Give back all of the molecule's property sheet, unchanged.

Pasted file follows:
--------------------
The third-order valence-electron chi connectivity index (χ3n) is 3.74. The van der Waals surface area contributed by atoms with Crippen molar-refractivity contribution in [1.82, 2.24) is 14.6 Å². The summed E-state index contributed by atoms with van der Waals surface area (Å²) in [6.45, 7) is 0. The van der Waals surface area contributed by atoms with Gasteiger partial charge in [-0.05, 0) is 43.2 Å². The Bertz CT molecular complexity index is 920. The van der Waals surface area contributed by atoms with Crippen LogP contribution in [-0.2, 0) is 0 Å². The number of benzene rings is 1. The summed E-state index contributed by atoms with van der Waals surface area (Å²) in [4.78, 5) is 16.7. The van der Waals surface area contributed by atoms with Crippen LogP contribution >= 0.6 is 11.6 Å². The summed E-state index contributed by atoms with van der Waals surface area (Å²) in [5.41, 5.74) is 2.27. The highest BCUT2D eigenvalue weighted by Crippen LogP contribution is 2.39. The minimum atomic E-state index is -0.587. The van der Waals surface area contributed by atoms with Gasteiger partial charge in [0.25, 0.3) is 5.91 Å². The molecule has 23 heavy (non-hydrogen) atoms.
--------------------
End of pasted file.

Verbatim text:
The third-order valence-electron chi connectivity index (χ3n) is 3.74. The van der Waals surface area contributed by atoms with Crippen molar-refractivity contribution in [1.82, 2.24) is 14.6 Å². The summed E-state index contributed by atoms with van der Waals surface area (Å²) in [6.45, 7) is 0. The van der Waals surface area contributed by atoms with Gasteiger partial charge in [-0.05, 0) is 43.2 Å². The Bertz CT molecular complexity index is 920. The van der Waals surface area contributed by atoms with Crippen LogP contribution in [-0.2, 0) is 0 Å². The number of benzene rings is 1. The summed E-state index contributed by atoms with van der Waals surface area (Å²) in [4.78, 5) is 16.7. The van der Waals surface area contributed by atoms with Crippen LogP contribution >= 0.6 is 11.6 Å². The summed E-state index contributed by atoms with van der Waals surface area (Å²) in [5.41, 5.74) is 2.27. The highest BCUT2D eigenvalue weighted by Crippen LogP contribution is 2.39. The minimum atomic E-state index is -0.587. The van der Waals surface area contributed by atoms with Gasteiger partial charge in [0.25, 0.3) is 5.91 Å². The molecule has 23 heavy (non-hydrogen) atoms.